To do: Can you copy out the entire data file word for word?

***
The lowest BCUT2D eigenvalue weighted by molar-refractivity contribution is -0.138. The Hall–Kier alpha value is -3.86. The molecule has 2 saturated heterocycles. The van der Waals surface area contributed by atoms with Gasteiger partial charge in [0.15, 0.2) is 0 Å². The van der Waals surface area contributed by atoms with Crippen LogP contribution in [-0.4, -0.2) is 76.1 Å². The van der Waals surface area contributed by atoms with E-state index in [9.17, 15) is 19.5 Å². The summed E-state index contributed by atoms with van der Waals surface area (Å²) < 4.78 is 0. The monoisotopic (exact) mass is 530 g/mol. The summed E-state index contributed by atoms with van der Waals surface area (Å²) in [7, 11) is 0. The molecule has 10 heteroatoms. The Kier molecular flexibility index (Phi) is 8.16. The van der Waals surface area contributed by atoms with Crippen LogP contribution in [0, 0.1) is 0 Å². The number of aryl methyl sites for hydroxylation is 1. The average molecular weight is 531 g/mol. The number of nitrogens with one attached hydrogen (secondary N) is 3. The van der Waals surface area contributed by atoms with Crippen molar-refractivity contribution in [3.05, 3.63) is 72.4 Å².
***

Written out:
The lowest BCUT2D eigenvalue weighted by molar-refractivity contribution is -0.138. The Hall–Kier alpha value is -3.86. The molecule has 2 saturated heterocycles. The van der Waals surface area contributed by atoms with Gasteiger partial charge in [0.15, 0.2) is 0 Å². The van der Waals surface area contributed by atoms with Crippen LogP contribution in [-0.4, -0.2) is 76.1 Å². The van der Waals surface area contributed by atoms with E-state index in [9.17, 15) is 19.5 Å². The summed E-state index contributed by atoms with van der Waals surface area (Å²) < 4.78 is 0. The monoisotopic (exact) mass is 530 g/mol. The summed E-state index contributed by atoms with van der Waals surface area (Å²) in [7, 11) is 0. The molecule has 10 heteroatoms. The Kier molecular flexibility index (Phi) is 8.16. The van der Waals surface area contributed by atoms with Crippen LogP contribution in [0, 0.1) is 0 Å². The number of aryl methyl sites for hydroxylation is 1. The average molecular weight is 531 g/mol. The number of nitrogens with one attached hydrogen (secondary N) is 3. The van der Waals surface area contributed by atoms with Crippen molar-refractivity contribution in [3.05, 3.63) is 72.4 Å².